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Joe Maddon doesn't need the Mets

Joe Maddon is one of the best managers in baseball. But he'd be greater for some teams than others.

Leon Halip

SB Nation 2014 MLB Bracket

There are many good reasons why people that care about the New York Mets might want Joe Maddon to be the team's manager, some of which have to do with Maddon's accomplishments and intelligence, and some of which have to do with incumbent manager Terry Collins and his constant tiny-dog-in-crowded-elevator bearing. There are good reasons why Joe Maddon might want to manage the Mets, although most of those come down to New York City's wide array of excellent restaurants. It's a pairing that could make a lot of people happy, or anyway as happy as Mets fans allow themselves to get, and it almost certainly isn't going to happen. What little we know about what managers do, and how they help, suggests that this is less a tragedy than a simple bummer.

Here are two things that are both true and at least moderately contradictory. The first is that Maddon, who opted out of his contract with the Tampa Bay Rays after nine mostly successful seasons, is a very good baseball manager. The second is that no one -- if perhaps no one more than those that worship most fervently at the altar of managerial meaningfulness -- really quite knows what baseball managers do.

We do know what good baseball managers do better than non-good ones -- remain flexible, remain aware and informed, not do things that can only be answered by saying "that's baseball" in a huffy way at a postgame press conference. But we understand the manager's job mostly -- and maybe understand it most -- when we see it being done wrong. We might get a sense that one manager is being stiff and strange and maybe sort of stupid in his decisions. But we only really know it when it achieves the Matheny-an supernova we saw at the end of Game 5 of the NLCS, when the Cardinals saw their season end with a supremely rusty starter pitching as a reliever in a tie game, Matt Holliday and Matt Adams on the bench, and Daniel Descalso's Descalso-ass self standing at first base.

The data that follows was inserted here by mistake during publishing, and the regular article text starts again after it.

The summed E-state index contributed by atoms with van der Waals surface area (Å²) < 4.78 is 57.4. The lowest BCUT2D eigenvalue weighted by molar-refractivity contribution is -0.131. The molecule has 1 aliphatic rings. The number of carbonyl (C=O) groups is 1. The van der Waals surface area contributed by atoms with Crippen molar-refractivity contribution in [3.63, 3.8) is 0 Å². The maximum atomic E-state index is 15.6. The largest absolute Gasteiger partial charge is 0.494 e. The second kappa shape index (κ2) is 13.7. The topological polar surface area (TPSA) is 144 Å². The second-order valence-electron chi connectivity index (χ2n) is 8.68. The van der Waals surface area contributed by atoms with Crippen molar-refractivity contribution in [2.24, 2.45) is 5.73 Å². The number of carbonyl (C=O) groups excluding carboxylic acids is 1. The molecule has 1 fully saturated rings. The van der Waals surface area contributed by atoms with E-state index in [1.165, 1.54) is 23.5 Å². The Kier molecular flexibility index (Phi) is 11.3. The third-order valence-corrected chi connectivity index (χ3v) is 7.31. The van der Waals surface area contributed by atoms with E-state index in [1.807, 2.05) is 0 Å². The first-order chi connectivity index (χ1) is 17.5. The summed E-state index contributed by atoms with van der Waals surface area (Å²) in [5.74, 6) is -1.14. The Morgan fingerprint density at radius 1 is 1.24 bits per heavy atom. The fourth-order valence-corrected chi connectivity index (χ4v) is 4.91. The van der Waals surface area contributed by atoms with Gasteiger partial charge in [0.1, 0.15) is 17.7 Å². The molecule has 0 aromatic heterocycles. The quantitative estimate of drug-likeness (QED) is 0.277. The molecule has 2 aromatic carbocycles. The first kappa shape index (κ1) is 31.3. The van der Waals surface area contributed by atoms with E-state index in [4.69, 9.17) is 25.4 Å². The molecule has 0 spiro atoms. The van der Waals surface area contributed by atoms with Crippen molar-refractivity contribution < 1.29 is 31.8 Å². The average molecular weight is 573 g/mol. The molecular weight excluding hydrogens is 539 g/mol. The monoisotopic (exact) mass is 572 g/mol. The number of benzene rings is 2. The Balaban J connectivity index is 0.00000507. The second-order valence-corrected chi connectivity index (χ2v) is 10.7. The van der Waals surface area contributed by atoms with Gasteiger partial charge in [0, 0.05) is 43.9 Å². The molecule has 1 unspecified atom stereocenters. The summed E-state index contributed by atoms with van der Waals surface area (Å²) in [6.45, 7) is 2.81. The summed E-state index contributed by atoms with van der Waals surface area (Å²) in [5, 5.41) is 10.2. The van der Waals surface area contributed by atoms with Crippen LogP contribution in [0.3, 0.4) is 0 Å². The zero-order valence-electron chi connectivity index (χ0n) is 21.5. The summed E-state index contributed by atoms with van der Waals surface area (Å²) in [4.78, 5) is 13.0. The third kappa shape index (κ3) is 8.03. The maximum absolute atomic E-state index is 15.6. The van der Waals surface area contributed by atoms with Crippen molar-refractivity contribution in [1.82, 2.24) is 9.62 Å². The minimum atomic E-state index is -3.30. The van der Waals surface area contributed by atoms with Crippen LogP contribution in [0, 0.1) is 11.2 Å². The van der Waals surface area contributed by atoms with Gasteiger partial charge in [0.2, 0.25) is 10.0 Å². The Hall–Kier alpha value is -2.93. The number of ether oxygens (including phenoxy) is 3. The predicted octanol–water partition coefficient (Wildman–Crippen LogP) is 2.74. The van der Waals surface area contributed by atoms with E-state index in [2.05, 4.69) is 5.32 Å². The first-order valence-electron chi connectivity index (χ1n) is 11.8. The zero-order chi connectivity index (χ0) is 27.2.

Terry Collins
Terry Collins -- ruff! (Tommy Gilligan-USA TODAY Sports).

If it seems like there's a notable amount of post hoc ergo propter hoc going on here, that's probably due to the huge amount of post hoc ergo propter hoc going on here. This is the way it goes in the dangerous and dull business of trying to reason our way into the specifics of a job done by people who do a job that's mostly invisible when done right, and who communicate almost entirely in starched and bloodless cliche. We don't know whether this is because they think only in starched and bloodless cliches or because that sort of non-communication is just part of the job. We don't know a lot of things!

And so if we know that Joe Maddon is a good manager, which is the consensus position on this particular wine-enthusiastic "weird wuss" with the avant-garde eyewear, we mostly know it because we haven't seen him do things like get Descalso all over himself on television. Maddon made reliably creative and rather shockingly effective use of the inexpensive and imperfect players under his command in Tampa, helping the young players improve and getting a great deal out of the few great players studded into the mix. The team and the community liked him. The eyeglasses really were pretty advanced for a man his age. He's good.